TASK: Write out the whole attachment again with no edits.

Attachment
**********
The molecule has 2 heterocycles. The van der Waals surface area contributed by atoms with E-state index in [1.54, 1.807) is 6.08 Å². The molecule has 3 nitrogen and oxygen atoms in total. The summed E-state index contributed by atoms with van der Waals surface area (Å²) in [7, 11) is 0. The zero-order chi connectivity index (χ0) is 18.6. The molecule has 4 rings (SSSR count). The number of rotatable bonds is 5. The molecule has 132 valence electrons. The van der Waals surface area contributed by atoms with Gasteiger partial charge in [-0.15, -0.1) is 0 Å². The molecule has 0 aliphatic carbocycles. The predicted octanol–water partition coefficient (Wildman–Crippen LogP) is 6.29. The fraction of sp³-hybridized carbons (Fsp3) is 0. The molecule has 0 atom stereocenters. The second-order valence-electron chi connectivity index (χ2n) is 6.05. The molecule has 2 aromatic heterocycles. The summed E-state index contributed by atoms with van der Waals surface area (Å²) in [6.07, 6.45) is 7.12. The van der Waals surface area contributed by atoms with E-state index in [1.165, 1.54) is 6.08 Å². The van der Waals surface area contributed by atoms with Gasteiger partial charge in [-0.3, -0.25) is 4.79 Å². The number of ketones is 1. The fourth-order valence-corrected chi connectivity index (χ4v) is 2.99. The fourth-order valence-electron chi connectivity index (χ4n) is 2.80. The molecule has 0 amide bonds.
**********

The molecule has 2 heterocycles. The van der Waals surface area contributed by atoms with E-state index in [1.54, 1.807) is 6.08 Å². The molecule has 3 nitrogen and oxygen atoms in total. The summed E-state index contributed by atoms with van der Waals surface area (Å²) in [7, 11) is 0. The zero-order chi connectivity index (χ0) is 18.6. The molecule has 4 rings (SSSR count). The number of rotatable bonds is 5. The molecule has 132 valence electrons. The van der Waals surface area contributed by atoms with Gasteiger partial charge in [-0.15, -0.1) is 0 Å². The molecule has 0 aliphatic carbocycles. The predicted octanol–water partition coefficient (Wildman–Crippen LogP) is 6.29. The fraction of sp³-hybridized carbons (Fsp3) is 0. The molecule has 0 atom stereocenters. The second-order valence-electron chi connectivity index (χ2n) is 6.05. The molecule has 2 aromatic heterocycles. The summed E-state index contributed by atoms with van der Waals surface area (Å²) in [6.07, 6.45) is 7.12. The van der Waals surface area contributed by atoms with E-state index in [1.165, 1.54) is 6.08 Å². The van der Waals surface area contributed by atoms with Gasteiger partial charge in [-0.3, -0.25) is 4.79 Å². The number of ketones is 1. The fourth-order valence-corrected chi connectivity index (χ4v) is 2.99. The fourth-order valence-electron chi connectivity index (χ4n) is 2.80. The molecule has 0 amide bonds.